It also helps to include where your pet was last seen, that they are loved, and any unique features they may have (ex. brown spots on back, white sock print on left paw, etc.).
Create awareness online
It is highly recommended to use online pet recovery specialists or neighborhood platforms to gain immediate local awareness. These platforms offer social media posting, text and email alerts as well as other offerings. The most popular and successful pet recovery companies and neighborhood platforms include Nextdoor, Pawboost, Ring, PetKey, LostMyDoggie, Craigslist and Petcolove. The Citizen App is the most highly recommended because it allows you to post lost and found pets for free and they have the ability to send out over 130,000 notifications.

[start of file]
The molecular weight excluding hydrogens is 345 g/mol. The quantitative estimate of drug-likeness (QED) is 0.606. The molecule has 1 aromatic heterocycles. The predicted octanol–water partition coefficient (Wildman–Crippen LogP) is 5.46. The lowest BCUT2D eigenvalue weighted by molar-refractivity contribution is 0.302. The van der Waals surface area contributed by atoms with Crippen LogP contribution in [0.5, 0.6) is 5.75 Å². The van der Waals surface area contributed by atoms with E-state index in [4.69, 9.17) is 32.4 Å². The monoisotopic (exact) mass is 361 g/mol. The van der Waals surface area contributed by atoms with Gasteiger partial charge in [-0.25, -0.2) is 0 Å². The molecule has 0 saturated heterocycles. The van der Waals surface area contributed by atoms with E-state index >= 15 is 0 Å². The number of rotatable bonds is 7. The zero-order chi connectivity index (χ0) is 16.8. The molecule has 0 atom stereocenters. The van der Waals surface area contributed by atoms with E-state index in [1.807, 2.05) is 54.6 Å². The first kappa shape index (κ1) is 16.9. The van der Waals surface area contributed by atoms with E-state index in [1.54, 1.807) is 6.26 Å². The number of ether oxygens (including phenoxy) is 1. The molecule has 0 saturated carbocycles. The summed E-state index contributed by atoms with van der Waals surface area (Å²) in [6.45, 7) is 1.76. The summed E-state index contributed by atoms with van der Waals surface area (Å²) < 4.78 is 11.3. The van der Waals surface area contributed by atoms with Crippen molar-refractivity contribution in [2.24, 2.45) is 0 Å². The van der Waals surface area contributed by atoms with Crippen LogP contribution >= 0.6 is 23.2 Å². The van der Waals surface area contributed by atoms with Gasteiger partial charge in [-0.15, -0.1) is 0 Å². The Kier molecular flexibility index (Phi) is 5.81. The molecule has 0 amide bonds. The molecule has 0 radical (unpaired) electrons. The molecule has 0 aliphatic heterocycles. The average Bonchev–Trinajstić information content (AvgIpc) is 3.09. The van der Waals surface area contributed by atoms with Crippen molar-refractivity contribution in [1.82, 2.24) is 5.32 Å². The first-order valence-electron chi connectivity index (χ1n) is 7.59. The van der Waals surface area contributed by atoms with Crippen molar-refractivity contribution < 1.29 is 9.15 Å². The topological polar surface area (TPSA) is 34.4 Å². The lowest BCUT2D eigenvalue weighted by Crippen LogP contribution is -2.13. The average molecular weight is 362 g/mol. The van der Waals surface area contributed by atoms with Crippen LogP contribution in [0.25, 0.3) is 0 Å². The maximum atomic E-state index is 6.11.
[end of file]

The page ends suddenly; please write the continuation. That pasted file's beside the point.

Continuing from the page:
Next post info about your lost pet on your personal social media accounts along with FB groups and pages and ask your friends to share. There is a high possibility your city or town has a lost & found pets page on Facebook, so send them a message with a photo of your pet and as much information as possible and they can share it on their page.
Check Craigslist for dogs for sale
Unfortunately there are people out there who always try to make a profit out of other people’s misfortunes. So many times dogs are found by the wrong person and sold online. Check your local craigslist along with locations outside your area to see if someone is trying to sell your pet.
Use your scent
Dogs have amazing noses, use that to your advantage. Put out some unlaundered clothing that carries your scent around your home. If your dog is scared or disoriented, the familiar scent of your clothing may help guide them home.